Another encouraging thought is that if markup languages become more like the living things human languages are (maybe as unpredictable, maybe as upsetting), they may come to accommodate an analogous kind of expressiveness. Not all markup languages are written, or used, clumsily. To use them well, maybe, calls for having one’s head into more than the immediate application — or nothing more, depending on whether it is the language and the potential wrapped up in whatever gracefulness it manages, or the application, that is the work of art. Either way, there are some strategies that should help. Understanding the way languages and metalanguages are deployed in the system, the way they are layered, the connections between points, above all the audience (or audiences as they are layered) — these will be the same whether designing or applying, whether using an installed system or building a new one.
Just so, designing languages with certain kinds of flexibility in advance can (again, depending on what the language is for) ease the problem of unexpected “repurposing” of structures and element types by identifying stress points and allowing for “stretch”.24 For example, it has always made sense to allow free subclassing of elements used for certain expected applications, be they database mapping or formatting (e.g. have a CDATA attribute named type or class if users are going to be developing their own stylesheets). Even without a schema, some developers and integrators are going to move forward with mappings or enhancement of tag sets, for some kinds of data; other systems will be more rigid (more schema-dependent), so will require explicit provision for these sorts of things. XML Namespaces (if and as namespace-sensitive validation starts getting commoner) may eventually have an influence on these problems as well.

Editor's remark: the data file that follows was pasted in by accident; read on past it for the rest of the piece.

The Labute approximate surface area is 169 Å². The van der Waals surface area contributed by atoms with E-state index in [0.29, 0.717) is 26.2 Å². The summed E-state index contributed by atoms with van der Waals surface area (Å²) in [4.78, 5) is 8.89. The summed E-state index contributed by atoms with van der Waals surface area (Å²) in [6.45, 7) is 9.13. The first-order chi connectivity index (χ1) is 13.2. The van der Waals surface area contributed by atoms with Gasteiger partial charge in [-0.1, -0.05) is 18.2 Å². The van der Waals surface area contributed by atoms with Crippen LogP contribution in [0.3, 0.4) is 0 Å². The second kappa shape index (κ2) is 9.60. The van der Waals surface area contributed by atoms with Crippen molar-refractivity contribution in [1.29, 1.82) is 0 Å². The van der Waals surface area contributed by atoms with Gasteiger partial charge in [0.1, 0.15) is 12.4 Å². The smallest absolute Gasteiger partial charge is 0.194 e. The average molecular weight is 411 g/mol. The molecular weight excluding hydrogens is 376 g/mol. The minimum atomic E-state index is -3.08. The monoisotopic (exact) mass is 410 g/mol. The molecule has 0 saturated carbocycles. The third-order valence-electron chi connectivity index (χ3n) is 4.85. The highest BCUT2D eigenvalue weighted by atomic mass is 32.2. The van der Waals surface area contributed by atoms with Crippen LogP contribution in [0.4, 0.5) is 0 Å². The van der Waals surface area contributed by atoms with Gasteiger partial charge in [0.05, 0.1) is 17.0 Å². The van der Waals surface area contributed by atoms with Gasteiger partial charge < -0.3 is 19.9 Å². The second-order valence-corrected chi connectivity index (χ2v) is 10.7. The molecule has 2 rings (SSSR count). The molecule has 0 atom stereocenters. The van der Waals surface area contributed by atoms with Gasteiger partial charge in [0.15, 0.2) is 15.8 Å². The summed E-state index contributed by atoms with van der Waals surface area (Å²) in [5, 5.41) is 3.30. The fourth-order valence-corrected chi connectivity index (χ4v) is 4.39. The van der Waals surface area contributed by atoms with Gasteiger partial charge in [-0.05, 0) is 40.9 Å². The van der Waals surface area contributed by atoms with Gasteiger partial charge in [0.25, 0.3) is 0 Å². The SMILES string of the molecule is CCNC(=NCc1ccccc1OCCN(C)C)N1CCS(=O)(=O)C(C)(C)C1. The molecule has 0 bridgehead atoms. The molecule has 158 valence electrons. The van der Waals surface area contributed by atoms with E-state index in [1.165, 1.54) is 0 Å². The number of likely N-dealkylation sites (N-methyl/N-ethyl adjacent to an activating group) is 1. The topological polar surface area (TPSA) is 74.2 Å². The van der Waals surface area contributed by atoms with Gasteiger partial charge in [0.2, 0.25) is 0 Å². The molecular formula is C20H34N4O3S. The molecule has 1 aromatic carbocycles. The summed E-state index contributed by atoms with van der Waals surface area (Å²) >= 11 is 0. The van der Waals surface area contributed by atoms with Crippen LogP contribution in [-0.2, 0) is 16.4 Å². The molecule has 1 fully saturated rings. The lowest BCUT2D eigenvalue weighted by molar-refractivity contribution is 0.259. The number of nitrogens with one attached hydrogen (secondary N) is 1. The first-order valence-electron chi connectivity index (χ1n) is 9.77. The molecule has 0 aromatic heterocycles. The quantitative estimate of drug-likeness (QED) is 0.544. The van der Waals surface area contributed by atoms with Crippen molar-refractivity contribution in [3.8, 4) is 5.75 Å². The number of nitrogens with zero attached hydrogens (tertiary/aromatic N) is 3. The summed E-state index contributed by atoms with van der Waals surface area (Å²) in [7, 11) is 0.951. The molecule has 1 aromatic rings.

But the least tractable, because the root problem, remains. For all the systems we build and metalanguages we deploy, we still cannot automate signification itself. What do the operational semantics of our tag sets do? They relate terms to one another; possibly they go so far as to do very complex things, like arranging type on a page. Yet when we get to signification itself, a leap is always required. Figure 13 and Figure 14 might depict this, across the gap between their signifier and signified: in order to get to what a title is, we have to create something that our intended audience will recognize as a title. There is no way around it. And while it may seem like a trivial point, it is easy enough to forget when we are taken up with the enthusiasm of automating some process or another. Yet no matter how long our chains of cause and effect, our machines will never intend “something be a title” in the same way a person might (or a person might by means of a machine), at least not without a radical leap not in machine power, but machine participation in our meanings.25
Some of the most persistent problems of the application of markup languages — why, in effect, their design and use is more challenging than earlier kinds of information processing systems regarded as works of engineering — are nothing but the flip side of what makes them powerful. Markup technologies are enabled by formalisms; but just as the slipperiness, the arbitrariness of our names cannot be confined by any formalism, so also the systems we build out of layers of metalanguage and connotative system will have ways of getting away from us.
Any time you have signification, the very fact that signifiers are slippery makes for the possibility of deception: deception is a metalinguistic relation to (manipulation of) a sign system: exploiting an assumption that a signifier/signified relation is dependable, it voids the signifier by deploying it misleadingly or fraudulently — the signifier without what it signifies. Between the truth-teller and the con artist is the huckster, the spin-master, the fanatic; and maybe as often as not, we are deceiving ourselves. Whenever we get caught up in thinking about the anticipated powers of a new technology, therefore, we should give some consideration to what the hucksters, spin-masters and fanatics will do with it — not to mention what might be done with it by positively inimical interests.